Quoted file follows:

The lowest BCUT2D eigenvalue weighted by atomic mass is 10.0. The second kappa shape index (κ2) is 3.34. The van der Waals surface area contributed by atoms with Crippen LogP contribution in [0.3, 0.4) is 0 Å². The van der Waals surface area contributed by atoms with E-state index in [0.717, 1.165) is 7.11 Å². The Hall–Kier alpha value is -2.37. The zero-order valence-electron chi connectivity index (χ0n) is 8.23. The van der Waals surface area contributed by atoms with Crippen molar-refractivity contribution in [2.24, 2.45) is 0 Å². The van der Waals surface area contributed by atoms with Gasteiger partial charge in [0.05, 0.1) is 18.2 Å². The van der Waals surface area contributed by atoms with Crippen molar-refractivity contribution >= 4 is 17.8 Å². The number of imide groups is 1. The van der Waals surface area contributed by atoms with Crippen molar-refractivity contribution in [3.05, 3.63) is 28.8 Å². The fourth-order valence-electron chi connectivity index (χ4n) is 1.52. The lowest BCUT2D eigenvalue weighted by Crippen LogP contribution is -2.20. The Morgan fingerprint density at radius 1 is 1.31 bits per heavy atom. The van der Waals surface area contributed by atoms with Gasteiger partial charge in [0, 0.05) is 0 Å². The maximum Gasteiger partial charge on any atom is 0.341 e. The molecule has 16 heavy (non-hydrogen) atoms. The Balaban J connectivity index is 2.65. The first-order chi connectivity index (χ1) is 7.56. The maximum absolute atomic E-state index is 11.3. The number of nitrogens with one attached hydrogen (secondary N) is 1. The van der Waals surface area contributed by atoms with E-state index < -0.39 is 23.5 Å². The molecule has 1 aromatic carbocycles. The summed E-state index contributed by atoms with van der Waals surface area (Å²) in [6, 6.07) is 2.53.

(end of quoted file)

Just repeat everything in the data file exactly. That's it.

The lowest BCUT2D eigenvalue weighted by atomic mass is 10.0. The second kappa shape index (κ2) is 3.34. The van der Waals surface area contributed by atoms with Crippen LogP contribution in [0.3, 0.4) is 0 Å². The van der Waals surface area contributed by atoms with E-state index in [0.717, 1.165) is 7.11 Å². The Hall–Kier alpha value is -2.37. The zero-order valence-electron chi connectivity index (χ0n) is 8.23. The van der Waals surface area contributed by atoms with Crippen molar-refractivity contribution in [2.24, 2.45) is 0 Å². The van der Waals surface area contributed by atoms with Gasteiger partial charge in [0.05, 0.1) is 18.2 Å². The van der Waals surface area contributed by atoms with Crippen molar-refractivity contribution >= 4 is 17.8 Å². The number of imide groups is 1. The van der Waals surface area contributed by atoms with Crippen molar-refractivity contribution in [3.05, 3.63) is 28.8 Å². The fourth-order valence-electron chi connectivity index (χ4n) is 1.52. The lowest BCUT2D eigenvalue weighted by Crippen LogP contribution is -2.20. The Morgan fingerprint density at radius 1 is 1.31 bits per heavy atom. The van der Waals surface area contributed by atoms with Gasteiger partial charge in [0, 0.05) is 0 Å². The maximum Gasteiger partial charge on any atom is 0.341 e. The molecule has 16 heavy (non-hydrogen) atoms. The Balaban J connectivity index is 2.65. The first-order chi connectivity index (χ1) is 7.56. The maximum absolute atomic E-state index is 11.3. The number of nitrogens with one attached hydrogen (secondary N) is 1. The van der Waals surface area contributed by atoms with E-state index < -0.39 is 23.5 Å². The molecule has 1 aromatic carbocycles. The summed E-state index contributed by atoms with van der Waals surface area (Å²) in [6, 6.07) is 2.53.